As therapists, we often see a wide range of clients with varying backgrounds and experiences. However, one aspect that may be overlooked is neurodivergence. Neurodivergence is a term used to describe people whose neurological development and functioning might differ from what is commonly considered “neurotypical.”

Neurodivergence includes: 

Autism Spectrum Disorder
Tourette Syndrome
Learning differences
Many more...

Think of it like this - neurodivergent individuals tend to have brains that run a little differently and we must understand these differences.

As therapists, it's crucial that we are aware of neurodivergence and how it can affect our clients. This knowledge allows us to create more informed, empathetic, and effective therapy sessions. And let's be real, who doesn't want to be a more informed, empathetic and effective therapist?  That's why most of us got into this profession, we care and we want to help.  

So, let's dive into why understanding neurodivergence is so important. With 1 in 5 people globally identifying as neurodivergent, it's likely that you'll see clients in your therapy practice who identify as such. Not to mention the fact that neurodivergent individuals are often marginalized and face significant barriers in society. They are also more likely to have a trauma history that affects their current functioning. By understanding their needs, we can help to combat stigma and provide more inclusive and affirming environments.

Moreover, neurodivergent individuals often face different challenges than neurotypical individuals:

Social interaction, communication, social anxiey 
Sensory processing or Sensory sensitivities
Emotional regulation
Executive function
Polyvicitimization- bullying, Physical and emotional abuse, and sexual abuse


So tailor your therapy approach to accommodate them:

Using visual aids
Reducing sensory input during sessions
Using coping strategies for neurological differences: fidgets, noise canceling headphones, weighted blankets, and light reducing glasses- just to name a few.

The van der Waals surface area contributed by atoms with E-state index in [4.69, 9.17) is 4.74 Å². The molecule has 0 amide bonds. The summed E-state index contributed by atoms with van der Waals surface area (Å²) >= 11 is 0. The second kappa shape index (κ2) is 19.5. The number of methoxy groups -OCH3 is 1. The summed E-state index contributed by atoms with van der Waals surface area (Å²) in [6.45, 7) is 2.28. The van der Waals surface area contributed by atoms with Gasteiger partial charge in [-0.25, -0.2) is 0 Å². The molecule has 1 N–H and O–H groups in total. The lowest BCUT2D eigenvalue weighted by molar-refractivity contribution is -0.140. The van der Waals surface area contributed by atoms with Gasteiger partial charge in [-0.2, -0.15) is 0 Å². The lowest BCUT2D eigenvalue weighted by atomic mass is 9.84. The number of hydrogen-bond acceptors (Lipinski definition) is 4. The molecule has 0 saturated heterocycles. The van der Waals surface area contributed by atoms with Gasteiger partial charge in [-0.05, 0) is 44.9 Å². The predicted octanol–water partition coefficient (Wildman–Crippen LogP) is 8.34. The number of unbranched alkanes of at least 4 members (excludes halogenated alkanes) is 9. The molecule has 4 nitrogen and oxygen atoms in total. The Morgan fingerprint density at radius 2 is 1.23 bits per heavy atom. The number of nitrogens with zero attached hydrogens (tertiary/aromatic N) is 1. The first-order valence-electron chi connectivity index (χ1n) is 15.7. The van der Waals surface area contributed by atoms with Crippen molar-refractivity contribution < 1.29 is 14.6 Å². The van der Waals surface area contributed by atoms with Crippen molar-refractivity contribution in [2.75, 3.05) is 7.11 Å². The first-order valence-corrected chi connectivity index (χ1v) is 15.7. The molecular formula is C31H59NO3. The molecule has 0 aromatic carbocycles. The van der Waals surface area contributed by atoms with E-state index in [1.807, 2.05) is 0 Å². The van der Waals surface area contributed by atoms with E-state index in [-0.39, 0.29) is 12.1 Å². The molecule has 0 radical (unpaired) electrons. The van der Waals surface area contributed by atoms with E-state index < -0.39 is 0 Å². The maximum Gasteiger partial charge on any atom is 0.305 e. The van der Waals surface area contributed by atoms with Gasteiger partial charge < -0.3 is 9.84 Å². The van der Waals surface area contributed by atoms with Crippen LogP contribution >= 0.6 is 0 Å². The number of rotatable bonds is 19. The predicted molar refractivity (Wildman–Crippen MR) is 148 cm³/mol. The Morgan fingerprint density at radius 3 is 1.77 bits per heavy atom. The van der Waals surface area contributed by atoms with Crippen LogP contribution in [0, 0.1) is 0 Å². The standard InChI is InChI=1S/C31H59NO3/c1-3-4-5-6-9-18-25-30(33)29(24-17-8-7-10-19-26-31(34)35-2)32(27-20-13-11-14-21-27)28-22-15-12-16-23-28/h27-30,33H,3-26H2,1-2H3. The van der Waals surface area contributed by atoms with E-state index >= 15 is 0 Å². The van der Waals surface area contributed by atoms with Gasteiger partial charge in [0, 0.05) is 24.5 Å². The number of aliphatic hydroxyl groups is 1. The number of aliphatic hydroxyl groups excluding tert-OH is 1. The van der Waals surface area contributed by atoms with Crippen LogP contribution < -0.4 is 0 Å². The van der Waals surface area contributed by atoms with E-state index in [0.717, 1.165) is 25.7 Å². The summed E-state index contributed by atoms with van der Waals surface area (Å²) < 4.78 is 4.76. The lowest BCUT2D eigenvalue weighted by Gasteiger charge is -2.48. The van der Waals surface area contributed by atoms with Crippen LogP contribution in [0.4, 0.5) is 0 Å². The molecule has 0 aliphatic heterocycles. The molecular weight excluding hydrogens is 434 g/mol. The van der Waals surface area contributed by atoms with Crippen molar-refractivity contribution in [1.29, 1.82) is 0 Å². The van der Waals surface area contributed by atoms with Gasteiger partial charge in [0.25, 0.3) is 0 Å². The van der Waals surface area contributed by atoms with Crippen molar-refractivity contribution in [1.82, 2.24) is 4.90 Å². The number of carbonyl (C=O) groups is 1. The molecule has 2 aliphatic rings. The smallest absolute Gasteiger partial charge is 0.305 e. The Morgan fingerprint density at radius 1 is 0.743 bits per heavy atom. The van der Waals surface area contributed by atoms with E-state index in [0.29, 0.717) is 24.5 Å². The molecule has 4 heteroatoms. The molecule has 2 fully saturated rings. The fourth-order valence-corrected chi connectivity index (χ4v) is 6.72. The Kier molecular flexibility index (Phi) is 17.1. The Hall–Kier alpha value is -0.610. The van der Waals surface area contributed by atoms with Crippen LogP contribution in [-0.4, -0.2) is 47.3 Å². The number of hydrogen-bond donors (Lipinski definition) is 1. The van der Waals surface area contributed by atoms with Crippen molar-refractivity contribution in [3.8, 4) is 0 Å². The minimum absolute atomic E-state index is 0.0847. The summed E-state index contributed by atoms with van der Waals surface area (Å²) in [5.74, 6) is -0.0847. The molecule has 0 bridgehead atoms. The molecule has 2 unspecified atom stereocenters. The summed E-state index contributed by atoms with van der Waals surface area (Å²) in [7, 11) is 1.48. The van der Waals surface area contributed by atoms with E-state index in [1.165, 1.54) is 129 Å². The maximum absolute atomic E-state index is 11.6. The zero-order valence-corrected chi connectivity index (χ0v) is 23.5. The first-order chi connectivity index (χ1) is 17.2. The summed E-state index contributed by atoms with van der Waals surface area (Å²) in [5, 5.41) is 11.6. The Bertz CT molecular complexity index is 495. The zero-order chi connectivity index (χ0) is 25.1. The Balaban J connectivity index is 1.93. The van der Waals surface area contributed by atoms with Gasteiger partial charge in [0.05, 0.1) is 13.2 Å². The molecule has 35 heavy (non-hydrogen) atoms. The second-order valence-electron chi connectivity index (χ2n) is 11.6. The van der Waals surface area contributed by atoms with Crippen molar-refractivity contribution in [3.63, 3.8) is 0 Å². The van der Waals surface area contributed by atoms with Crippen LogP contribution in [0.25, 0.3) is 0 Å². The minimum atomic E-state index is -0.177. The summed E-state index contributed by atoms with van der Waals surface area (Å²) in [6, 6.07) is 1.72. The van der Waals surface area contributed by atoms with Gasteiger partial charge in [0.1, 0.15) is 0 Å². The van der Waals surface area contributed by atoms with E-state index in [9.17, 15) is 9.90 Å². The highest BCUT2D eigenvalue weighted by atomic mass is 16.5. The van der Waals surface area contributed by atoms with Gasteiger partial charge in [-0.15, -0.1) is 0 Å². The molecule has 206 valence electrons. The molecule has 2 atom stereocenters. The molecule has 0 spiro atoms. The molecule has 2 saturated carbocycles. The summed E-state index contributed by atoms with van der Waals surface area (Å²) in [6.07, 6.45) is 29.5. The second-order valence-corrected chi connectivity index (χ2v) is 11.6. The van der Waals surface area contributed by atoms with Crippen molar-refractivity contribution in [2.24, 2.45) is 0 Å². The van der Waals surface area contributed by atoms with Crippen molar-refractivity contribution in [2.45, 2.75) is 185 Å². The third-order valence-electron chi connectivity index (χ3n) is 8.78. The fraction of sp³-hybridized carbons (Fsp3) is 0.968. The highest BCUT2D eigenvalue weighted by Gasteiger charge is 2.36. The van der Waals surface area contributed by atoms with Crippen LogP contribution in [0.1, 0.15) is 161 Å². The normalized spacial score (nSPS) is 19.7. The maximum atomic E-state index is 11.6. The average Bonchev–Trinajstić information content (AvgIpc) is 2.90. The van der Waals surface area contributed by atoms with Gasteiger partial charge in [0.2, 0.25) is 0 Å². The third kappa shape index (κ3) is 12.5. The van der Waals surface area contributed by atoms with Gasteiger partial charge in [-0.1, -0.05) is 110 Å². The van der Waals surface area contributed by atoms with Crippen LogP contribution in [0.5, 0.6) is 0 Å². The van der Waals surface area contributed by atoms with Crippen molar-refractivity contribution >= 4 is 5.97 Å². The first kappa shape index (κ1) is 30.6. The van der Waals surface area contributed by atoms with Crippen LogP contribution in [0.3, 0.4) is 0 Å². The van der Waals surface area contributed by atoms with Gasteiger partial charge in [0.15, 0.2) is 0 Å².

Adapting communication styles
Providing additional support in areas like time-management and organization

Understanding neurodivergence also means recognizing the strengths and unique perspectives that neurodivergent individuals can bring. Many neurodivergent individuals have an intense focus and creativity that can be incredibly useful in therapy. By embracing these strengths, we can help to build more robust and holistic treatment plans.

Incorporating neurodiversity into our therapy practice is also an act of social justice. We can work towards creating a more inclusive and equitable society by challenging ableism and recognizing the value of neurodivergent individuals. Furthermore, by destigmatizing neurodivergence and promoting acceptance, we can create a more authentic and diverse therapeutic experience.

So, dear therapists, let's keep neurodivergence on our radars. By doing so, we can create better therapeutic experiences, promote social justice, and build more empathetic and inclusive communities. And ultimately create better outcomes for our clients!

Check out our Neurodivergence class for therapists by therapists.  

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